Under the totality of the circumstances, it was not improper for Family Court to regard petitioner's decision to reside in a distant locale as “a very important factor” among the constellation of factors it considered in arriving at its best interests determination, since there was evidence that it would detrimentally affect respondent's relationship with his children and their relationship with his extended family (see, Osborne v Osborne, supra at 767-768; Matter of Roseboom v Carreras, 254 AD2d 548, 549-550). Notably, we give great deference to Family Court's factual findings, particularly where, as here, they involve the assessment of witness credibility (see, Matter of Grathwol v Grathwol, 285 AD2d 957, 958). Accordingly, we cannot say that Family Court erred when it determined that it was in the children's best interests to award custody to petitioner on the condition that she relocate her residence to within 50 miles of Gloversville.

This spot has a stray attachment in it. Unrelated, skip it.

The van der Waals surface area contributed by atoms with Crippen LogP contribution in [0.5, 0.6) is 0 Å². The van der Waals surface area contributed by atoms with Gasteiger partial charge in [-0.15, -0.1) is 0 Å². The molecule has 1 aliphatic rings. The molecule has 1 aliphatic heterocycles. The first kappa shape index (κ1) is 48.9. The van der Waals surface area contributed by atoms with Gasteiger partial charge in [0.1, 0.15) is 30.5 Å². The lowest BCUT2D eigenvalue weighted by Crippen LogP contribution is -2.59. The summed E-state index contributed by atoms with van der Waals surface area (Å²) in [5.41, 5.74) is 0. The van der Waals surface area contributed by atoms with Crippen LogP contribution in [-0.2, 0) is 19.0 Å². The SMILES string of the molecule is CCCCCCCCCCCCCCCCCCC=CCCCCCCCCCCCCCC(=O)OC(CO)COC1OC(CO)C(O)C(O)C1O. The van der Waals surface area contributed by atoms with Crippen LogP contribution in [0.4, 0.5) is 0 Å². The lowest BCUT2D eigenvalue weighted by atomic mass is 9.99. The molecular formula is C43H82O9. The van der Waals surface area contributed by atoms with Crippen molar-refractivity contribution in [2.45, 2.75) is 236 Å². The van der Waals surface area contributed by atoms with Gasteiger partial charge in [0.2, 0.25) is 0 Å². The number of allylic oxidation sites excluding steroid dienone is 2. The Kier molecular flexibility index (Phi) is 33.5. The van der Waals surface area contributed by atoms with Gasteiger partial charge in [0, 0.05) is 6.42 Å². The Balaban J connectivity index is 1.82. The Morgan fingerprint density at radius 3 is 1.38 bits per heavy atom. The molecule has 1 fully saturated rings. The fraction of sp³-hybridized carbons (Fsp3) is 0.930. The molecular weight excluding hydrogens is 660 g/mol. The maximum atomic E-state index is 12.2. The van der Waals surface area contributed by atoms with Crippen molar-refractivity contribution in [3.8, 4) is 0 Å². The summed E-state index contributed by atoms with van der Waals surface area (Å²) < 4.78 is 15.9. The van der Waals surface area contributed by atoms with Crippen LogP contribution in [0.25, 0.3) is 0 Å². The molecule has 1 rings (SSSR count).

Mercure and Spain, JJ., concur.

Crew, J.